Release Date: Oct 20, 2015
At 101 years of age,
Ichiro Sekiguchi is the Coffee Master and head roaster
at Cafe de L’Ambre in Ginza, Tokyo.
Sekiguchi-san was born into a big family – 7 sisters and 2 brothers. He is a single man, has never been married, and still to this very day prepares his own breakfast each morning…all by himself. His nephew (who also works at the cafe) lives downstairs, but their setup is quite separate with their own bathroom and kitchen. Each morning after breakfast, Sekiguchi-san gets ready for work, steps outside, puts his helmet on, gets on the back of his BMW motorcycle, and is chauffeured into Cafe de L’Ambre, about a 15 minute ride. And he starts doing what he has done since 1948 – roast coffee 3 times a day. As one of his staff says while I sit in awe listening to his remarkable story: ”Japanese working a lot”.
By the cafe entrance is a door to the roasting room, which opens up with a part of the roaster actually positioned right outside. The smell of coffee drifts through the back street of Ginza and many passersby stop momentarily to take in this glorious smell. It’s Friday at 3pm and Sekiguchi-san’s 3rd roasting session has just finished. He roasts in small batches to ensure freshness. After roasting, Sekiguchi-san sits back and takes a break. He drinks a cup of coffee, and smokes his pipe.
Sekiguchi-san often says that the Yemen coffee he used to roast and serve about 40 years ago was his favorite, as it used to have endless amounts of character. “Coffee today is nothing like it was back then,” he says. I order a cup of that Yemen one he’s talking about. The staff look confused and explain that those beans were beans from 1975… the joke is on me. I ask what is the most popular drink out of the 30 or so options, “Sun Dried Ethiopian has elegant characters… easy to find and enjoy”.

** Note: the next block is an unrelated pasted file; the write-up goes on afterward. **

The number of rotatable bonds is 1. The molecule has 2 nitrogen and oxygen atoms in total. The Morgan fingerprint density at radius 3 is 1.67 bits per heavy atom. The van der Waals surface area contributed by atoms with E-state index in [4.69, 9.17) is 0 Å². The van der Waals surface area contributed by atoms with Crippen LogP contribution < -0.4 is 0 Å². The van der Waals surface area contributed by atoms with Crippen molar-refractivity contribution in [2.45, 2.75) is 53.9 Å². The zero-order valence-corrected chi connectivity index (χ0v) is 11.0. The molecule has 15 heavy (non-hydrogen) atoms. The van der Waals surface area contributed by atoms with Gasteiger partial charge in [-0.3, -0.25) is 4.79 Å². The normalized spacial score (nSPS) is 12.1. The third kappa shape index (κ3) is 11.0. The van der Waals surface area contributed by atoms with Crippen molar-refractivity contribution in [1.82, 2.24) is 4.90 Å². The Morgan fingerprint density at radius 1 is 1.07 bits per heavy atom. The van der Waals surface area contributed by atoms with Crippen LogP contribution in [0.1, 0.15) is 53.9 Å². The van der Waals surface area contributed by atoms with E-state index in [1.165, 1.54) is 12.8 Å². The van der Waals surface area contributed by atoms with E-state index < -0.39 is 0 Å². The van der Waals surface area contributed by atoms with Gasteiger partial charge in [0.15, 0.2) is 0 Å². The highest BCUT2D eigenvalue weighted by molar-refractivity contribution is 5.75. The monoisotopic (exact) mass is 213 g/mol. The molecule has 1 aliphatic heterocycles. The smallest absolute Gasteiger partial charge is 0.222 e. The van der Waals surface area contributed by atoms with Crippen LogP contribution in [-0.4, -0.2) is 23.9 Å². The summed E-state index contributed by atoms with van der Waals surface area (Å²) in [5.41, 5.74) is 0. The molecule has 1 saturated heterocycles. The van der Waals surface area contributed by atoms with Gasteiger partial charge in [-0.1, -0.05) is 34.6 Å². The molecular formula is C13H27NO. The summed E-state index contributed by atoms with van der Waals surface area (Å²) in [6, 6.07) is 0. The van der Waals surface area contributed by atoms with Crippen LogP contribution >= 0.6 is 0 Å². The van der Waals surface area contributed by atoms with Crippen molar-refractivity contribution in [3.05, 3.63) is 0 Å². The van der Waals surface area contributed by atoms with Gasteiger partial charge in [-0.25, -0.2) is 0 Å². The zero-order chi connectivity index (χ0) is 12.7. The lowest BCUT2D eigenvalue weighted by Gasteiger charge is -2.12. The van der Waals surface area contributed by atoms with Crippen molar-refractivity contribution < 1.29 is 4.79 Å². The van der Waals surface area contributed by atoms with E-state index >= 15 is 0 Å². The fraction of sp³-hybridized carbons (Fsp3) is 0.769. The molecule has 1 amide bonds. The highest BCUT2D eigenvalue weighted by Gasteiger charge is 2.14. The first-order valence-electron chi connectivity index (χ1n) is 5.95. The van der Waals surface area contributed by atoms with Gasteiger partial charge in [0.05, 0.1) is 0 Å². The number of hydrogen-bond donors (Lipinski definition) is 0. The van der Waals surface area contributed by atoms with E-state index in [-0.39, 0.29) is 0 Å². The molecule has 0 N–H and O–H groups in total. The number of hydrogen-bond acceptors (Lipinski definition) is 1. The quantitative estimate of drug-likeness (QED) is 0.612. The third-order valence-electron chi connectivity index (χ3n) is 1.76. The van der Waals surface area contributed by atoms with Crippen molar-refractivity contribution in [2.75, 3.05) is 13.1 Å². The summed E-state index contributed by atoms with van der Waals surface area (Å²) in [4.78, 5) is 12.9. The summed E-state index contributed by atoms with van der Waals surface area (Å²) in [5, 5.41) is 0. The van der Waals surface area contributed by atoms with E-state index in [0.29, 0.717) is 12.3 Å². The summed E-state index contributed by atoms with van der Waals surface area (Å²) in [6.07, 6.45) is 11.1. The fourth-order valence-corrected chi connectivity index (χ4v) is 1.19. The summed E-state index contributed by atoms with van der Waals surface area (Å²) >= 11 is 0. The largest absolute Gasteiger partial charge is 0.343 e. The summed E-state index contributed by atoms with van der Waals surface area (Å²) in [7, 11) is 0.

I watch 28 grams of coffee being ground, and then brewed using a Nel-Drip for a serving of just 75ml. I’m very excited to taste the coffee. There’s a punch. And it’s a dense and rich one. This coffee could easily be mistaken for something alcoholic. (Just to put it in perspective – most newer micro-roasters roast lightly and serve with much less, Switch Coffee uses 15g of coffee for a 240ml serving, Nozy Coffee similarly uses 18g of coffee for a 280ml serving).
It’s well worth the visit. The thick wooden curved counter. The old swivel chairs. Every appliance and coffee tool looks like they were discontinued years ago. I have been to thousands of cafes, but everything here seems completely original.
I ask about the coffee pot. “Sekiguchi-san’s design. No patent. But very easy to pour. Look at this part. It holds the water so well. For drip this is very very good.” It’s obvious; this all evolved from a man that first tasted coffee in junior high school, and was hooked right from the beginning. I feel privileged to be having coffee time here.
I sip my coffee and glance to the left. The two girls who are sitting next to me don’t seem to be Japanese. They are taking photos of the cafe while frantically writing in their notebooks. They tell me they are from Taiwan, and ventured to Japan specifically to visit this coffee shop and meet the coffee legend. Every single thing I’m hearing today is overwhelming… It turns out the two young girls go to a coffee school in Taiwan and are training to become baristas. Their teacher visits Tokyo once a year especially to come to this cafe to continue to learn new (but very old) methods. In their class in Taipei, their teacher often refers to Sekiguchi-san’s techniques, and encourages the students to visit Tokyo during their holidays. I hear them ask if Sekiguchi-san has ever been abroad. “Only Guam, for fishing.” I guess that’s okay – he has fans visit him from all over the world.
One staff tells me that Sekiguchi-san is about to head home and that now might be a good time to say goodbye. Nik and I head for the exit – Sekiguchi-san is on his way out… by himself. Nik goes to grab the door, Sekiguchi-san gestures that he doesn’t need any help today. We go around the front and watch him go to step foot on to his BMW motorbike. His niece comes running out – “helmet, helmet, just a moment!” He puts it on reluctantly, gets on the bike, maneuvers himself to the back of the bike…. His nephew hops on the front and starts the engine. Sekiguchi-san looks towards me, and gives me a nod. We all need a little help every now and then – even this coffee legend.
Photography by Nik van der Giesen